“Rex Chapman has been the most honest interview at UK for me,” Alan admitted. “He’s not afraid to be vulnerable and tell the world how he really feels, even if it hurts.”
That same type of honesty and vulnerability could be found in two other Cutler favorites, both cut from the same cloth.
“Ed Davender—I would purposely ask him tough questions because he could handle it,” Cutler explained. “We both come from Brooklyn. I don’t think anyone else at UK called me Cutler to my face. It still hurts anytime I hear his name. He should have played in the NBA forever.
“As for Jamal Mashburn, he was tough—a strong New Yorker. He told me in his first interview that being a successful businessman was his road after basketball. BINGO!”
Larry Vaught—a seven-time winner of the Kentucky Sportswriter of the Year award—had a slightly different ranking system. For him, relatability and spontaneity were the attributes he most valued.
Willie Cauley-Stein once told Larry that he could not go to the NBA because he would have to figure out where to eat and pay his bills on his own if he did. Likewise, the lovable Melvin Turpin once revealed to Larry going into Rupp Arena that if he messed up in game, Coach Hall was going to make him run stairs during the game—and he believed it.
Those types of answers are always endearing—and anticipating the unexpected is something every reporter relishes. If only the players of today would more often speak their minds.
“With Dirk Minniefield, you never knew what he would say,” Vaught volunteered. “And with DeMarcus Cousins—enough said—every quote was golden.”
Like Cutler, honesty and openness are also commendable traits in Vaught’s book.
“Derek Anderson was never afraid to be blunt and honest,” Vaught emphasized. “And Derrick Miller always called me Mr. Vaught, and even in tough times was always very honest and willing to talk with me. Roger Harden could always analyze a game and never made excuses.”
For both Cutler and Vaught, just being friendly, gregarious, and affable were slam-dunk qualities that often made a big difference. For Cutler, players like Reggie Hanson and Sean Woods were the life of the party. Reggie’s “million-dollar smile” and Sean’s playful sense of humor made for many hilarious soundbites and memorable stand-ups.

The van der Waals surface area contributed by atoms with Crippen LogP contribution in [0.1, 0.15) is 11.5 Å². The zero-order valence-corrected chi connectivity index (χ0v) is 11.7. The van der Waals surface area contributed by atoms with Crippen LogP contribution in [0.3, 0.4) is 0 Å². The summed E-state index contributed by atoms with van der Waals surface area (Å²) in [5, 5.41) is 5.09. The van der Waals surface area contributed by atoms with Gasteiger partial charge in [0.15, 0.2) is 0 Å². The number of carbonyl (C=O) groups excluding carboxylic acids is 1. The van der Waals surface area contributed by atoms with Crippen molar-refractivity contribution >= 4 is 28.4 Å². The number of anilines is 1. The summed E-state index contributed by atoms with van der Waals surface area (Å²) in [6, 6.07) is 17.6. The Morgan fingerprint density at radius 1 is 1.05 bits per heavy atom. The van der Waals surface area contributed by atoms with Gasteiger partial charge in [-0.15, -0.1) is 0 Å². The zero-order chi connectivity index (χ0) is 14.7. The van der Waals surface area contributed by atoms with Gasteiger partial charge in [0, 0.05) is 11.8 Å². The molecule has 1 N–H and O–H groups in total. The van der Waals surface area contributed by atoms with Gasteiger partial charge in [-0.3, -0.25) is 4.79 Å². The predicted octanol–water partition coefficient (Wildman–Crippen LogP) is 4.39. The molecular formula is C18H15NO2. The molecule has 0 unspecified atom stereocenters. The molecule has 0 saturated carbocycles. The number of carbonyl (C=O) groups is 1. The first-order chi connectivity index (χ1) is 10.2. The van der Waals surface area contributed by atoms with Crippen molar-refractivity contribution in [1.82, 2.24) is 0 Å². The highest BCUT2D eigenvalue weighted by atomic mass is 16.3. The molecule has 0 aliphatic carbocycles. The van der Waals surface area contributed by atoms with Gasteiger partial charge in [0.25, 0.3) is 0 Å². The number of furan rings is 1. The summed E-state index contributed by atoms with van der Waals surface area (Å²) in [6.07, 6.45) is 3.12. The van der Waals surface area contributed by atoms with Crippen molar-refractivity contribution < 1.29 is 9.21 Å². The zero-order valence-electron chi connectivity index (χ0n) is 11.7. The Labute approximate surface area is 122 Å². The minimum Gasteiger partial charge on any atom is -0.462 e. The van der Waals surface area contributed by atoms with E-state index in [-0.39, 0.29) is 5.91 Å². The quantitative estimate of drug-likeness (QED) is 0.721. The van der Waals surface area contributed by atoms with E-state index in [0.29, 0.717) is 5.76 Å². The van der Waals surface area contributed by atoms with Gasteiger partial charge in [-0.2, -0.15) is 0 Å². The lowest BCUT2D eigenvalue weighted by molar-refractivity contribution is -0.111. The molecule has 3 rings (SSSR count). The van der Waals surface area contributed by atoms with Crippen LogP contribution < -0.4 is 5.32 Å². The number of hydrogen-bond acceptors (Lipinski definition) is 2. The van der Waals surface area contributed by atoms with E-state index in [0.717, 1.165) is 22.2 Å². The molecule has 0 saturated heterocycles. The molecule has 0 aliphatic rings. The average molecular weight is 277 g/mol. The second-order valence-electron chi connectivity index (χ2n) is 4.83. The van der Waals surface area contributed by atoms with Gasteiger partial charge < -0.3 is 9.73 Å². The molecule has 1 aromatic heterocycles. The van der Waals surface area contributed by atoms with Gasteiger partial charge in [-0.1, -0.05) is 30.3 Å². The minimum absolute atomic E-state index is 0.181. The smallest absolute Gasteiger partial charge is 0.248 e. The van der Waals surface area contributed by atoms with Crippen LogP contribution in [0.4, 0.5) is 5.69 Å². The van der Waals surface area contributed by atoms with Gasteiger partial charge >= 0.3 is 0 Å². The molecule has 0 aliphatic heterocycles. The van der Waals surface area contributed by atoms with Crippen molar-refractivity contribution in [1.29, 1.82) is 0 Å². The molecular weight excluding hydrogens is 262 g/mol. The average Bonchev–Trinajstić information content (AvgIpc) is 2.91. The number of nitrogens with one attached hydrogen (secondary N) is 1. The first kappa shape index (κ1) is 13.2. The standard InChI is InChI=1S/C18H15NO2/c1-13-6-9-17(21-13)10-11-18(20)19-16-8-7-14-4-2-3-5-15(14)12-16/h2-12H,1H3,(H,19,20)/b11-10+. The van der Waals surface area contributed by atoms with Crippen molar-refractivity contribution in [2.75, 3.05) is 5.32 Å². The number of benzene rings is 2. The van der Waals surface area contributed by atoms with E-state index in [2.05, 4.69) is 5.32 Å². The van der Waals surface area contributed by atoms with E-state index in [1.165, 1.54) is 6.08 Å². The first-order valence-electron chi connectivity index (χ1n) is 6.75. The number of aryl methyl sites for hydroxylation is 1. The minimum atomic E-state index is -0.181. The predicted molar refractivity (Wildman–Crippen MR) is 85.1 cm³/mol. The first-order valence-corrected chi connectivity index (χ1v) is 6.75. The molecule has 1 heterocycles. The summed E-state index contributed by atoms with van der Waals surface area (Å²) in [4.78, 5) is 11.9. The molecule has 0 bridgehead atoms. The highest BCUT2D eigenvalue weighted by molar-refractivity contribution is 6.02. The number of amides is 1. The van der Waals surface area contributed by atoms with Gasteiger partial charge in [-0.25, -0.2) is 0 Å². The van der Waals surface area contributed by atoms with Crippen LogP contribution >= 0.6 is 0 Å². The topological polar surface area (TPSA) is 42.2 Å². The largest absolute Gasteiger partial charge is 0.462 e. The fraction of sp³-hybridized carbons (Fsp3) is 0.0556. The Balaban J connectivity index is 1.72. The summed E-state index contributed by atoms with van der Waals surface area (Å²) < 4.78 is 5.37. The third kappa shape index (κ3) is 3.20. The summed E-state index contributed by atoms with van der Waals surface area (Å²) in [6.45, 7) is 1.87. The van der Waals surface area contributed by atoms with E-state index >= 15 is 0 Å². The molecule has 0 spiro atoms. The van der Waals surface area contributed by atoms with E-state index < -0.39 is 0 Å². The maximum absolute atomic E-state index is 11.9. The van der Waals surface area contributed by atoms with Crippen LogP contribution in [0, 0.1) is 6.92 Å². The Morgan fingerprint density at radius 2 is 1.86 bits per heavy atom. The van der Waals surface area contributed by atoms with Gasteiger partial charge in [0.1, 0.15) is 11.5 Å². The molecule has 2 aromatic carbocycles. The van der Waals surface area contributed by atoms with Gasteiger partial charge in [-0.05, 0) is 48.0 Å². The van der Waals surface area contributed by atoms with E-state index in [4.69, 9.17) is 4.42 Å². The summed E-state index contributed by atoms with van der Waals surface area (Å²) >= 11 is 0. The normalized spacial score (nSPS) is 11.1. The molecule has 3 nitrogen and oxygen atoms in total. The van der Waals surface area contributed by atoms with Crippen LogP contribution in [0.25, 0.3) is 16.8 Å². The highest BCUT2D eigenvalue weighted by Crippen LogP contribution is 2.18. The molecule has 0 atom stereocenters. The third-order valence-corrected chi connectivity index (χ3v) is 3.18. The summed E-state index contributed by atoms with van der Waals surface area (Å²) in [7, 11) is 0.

For Vaught, an engaging Rick Robey (like after the scolding he gave Jim Master when he showed up late for Robey’s summer camp at Centre College) or a charming Richie Farmer with his eastern Kentucky twang were always good for a story AND A LAUGH.
To be honest, both Alan and Larry admitted that this list could go on and on—and that inevitably, there would be many others that would rightfully deserve to be included. They’re both correct in that because in this world of media interviews, relationships are ultimately what matters. Develop a good relationship with any player, and you’ll eventually get a story worth reporting.
Unfortunately, good relationships take time. It’s next to impossible—in this one-and-done era—to get to know someone in the few short months they’re on campus. Throw in the limited access imposed by the pandemic and the UK Athletics powers that be, and it’s no wonder that everyone starts reporting on the exact same drivel.
I’m not giving up, though. Somewhere out there, there’s an Antoine Walker, a Ramel Bradley, or a Lukasz Obrzut just waiting to break the internet. Like Jack “Goose” Givens or Kenny “Sky” Walker, it’s just a matter of them sticking around long enough for us to get to know them better…or for legendary journalistic pros like Alan Cutler or Larry Vaught to finally coax it out of them.
Who’s your vote for the most interesting UK Basketball player in the world?
Derby week brings in a lot of out-of-state visitors. Here’s how to entertain and impress—even if you know nothing about horses, bourbon, or burgoo.
I’ve lived in the commonwealth for over the past half a century. Although not technically a native, I thought I knew enough about everything within our borders to qualify as an honorary Kentucky Colonel. Unfortunately, a first-time visit to the bluegrass state by my dear cousin, Linda, exposed me as a counterfeit fraud.